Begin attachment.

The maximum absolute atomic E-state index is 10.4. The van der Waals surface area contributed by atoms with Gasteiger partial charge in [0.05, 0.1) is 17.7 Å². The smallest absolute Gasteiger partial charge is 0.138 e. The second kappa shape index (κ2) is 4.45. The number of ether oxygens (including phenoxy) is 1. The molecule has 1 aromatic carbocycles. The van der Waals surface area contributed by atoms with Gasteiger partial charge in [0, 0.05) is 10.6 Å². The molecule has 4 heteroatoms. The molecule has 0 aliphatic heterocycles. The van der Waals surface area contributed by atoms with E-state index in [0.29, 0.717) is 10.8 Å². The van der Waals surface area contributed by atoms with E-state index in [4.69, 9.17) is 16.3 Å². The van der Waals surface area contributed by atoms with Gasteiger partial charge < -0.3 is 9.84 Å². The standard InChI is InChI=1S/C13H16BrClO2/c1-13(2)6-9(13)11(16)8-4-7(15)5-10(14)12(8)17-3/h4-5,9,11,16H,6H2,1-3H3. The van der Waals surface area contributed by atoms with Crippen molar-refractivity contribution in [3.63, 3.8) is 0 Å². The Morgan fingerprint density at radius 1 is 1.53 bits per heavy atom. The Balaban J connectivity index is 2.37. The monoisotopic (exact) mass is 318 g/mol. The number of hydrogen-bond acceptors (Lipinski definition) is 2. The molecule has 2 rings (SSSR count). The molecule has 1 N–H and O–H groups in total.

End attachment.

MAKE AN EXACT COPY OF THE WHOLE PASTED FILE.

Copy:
The maximum absolute atomic E-state index is 10.4. The van der Waals surface area contributed by atoms with Gasteiger partial charge in [0.05, 0.1) is 17.7 Å². The smallest absolute Gasteiger partial charge is 0.138 e. The second kappa shape index (κ2) is 4.45. The number of ether oxygens (including phenoxy) is 1. The molecule has 1 aromatic carbocycles. The van der Waals surface area contributed by atoms with Gasteiger partial charge in [0, 0.05) is 10.6 Å². The molecule has 4 heteroatoms. The molecule has 0 aliphatic heterocycles. The van der Waals surface area contributed by atoms with E-state index in [0.29, 0.717) is 10.8 Å². The van der Waals surface area contributed by atoms with E-state index in [4.69, 9.17) is 16.3 Å². The van der Waals surface area contributed by atoms with Gasteiger partial charge < -0.3 is 9.84 Å². The standard InChI is InChI=1S/C13H16BrClO2/c1-13(2)6-9(13)11(16)8-4-7(15)5-10(14)12(8)17-3/h4-5,9,11,16H,6H2,1-3H3. The van der Waals surface area contributed by atoms with Crippen molar-refractivity contribution in [3.63, 3.8) is 0 Å². The Morgan fingerprint density at radius 1 is 1.53 bits per heavy atom. The Balaban J connectivity index is 2.37. The monoisotopic (exact) mass is 318 g/mol. The number of hydrogen-bond acceptors (Lipinski definition) is 2. The molecule has 2 rings (SSSR count). The molecule has 1 N–H and O–H groups in total.